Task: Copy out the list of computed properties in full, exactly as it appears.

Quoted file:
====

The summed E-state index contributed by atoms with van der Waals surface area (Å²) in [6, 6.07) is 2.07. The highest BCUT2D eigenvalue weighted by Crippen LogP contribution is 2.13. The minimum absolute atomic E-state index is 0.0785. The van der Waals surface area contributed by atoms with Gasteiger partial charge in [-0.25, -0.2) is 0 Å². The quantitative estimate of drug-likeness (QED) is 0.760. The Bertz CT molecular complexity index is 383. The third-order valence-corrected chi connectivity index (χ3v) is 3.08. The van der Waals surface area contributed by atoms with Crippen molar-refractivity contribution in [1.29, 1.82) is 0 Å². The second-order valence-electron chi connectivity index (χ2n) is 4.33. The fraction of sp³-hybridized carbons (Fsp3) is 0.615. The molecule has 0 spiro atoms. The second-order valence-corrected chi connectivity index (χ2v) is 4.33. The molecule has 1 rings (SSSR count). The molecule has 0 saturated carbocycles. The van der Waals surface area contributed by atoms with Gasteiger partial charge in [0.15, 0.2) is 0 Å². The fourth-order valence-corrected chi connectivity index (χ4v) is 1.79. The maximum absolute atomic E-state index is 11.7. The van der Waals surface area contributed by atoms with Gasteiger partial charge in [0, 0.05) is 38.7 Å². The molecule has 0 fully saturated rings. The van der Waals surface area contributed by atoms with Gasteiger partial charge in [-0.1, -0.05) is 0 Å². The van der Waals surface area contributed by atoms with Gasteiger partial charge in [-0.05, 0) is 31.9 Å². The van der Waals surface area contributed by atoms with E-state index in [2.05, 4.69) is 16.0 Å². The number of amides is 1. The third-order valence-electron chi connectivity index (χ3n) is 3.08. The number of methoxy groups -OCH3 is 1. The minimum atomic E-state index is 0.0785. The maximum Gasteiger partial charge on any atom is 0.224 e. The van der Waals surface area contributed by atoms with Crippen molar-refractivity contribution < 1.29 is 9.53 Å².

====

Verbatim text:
The summed E-state index contributed by atoms with van der Waals surface area (Å²) in [6, 6.07) is 2.07. The highest BCUT2D eigenvalue weighted by Crippen LogP contribution is 2.13. The minimum absolute atomic E-state index is 0.0785. The van der Waals surface area contributed by atoms with Gasteiger partial charge in [-0.25, -0.2) is 0 Å². The quantitative estimate of drug-likeness (QED) is 0.760. The Bertz CT molecular complexity index is 383. The third-order valence-corrected chi connectivity index (χ3v) is 3.08. The van der Waals surface area contributed by atoms with Crippen molar-refractivity contribution in [1.29, 1.82) is 0 Å². The second-order valence-electron chi connectivity index (χ2n) is 4.33. The fraction of sp³-hybridized carbons (Fsp3) is 0.615. The molecule has 0 spiro atoms. The second-order valence-corrected chi connectivity index (χ2v) is 4.33. The molecule has 1 rings (SSSR count). The molecule has 0 saturated carbocycles. The van der Waals surface area contributed by atoms with Gasteiger partial charge in [0.15, 0.2) is 0 Å². The fourth-order valence-corrected chi connectivity index (χ4v) is 1.79. The maximum absolute atomic E-state index is 11.7. The van der Waals surface area contributed by atoms with Gasteiger partial charge in [0, 0.05) is 38.7 Å². The molecule has 0 fully saturated rings. The van der Waals surface area contributed by atoms with Gasteiger partial charge in [-0.1, -0.05) is 0 Å². The van der Waals surface area contributed by atoms with Gasteiger partial charge in [-0.05, 0) is 31.9 Å². The van der Waals surface area contributed by atoms with E-state index in [2.05, 4.69) is 16.0 Å². The number of amides is 1. The third-order valence-electron chi connectivity index (χ3n) is 3.08. The number of methoxy groups -OCH3 is 1. The minimum atomic E-state index is 0.0785. The maximum Gasteiger partial charge on any atom is 0.224 e. The van der Waals surface area contributed by atoms with Crippen molar-refractivity contribution < 1.29 is 9.53 Å².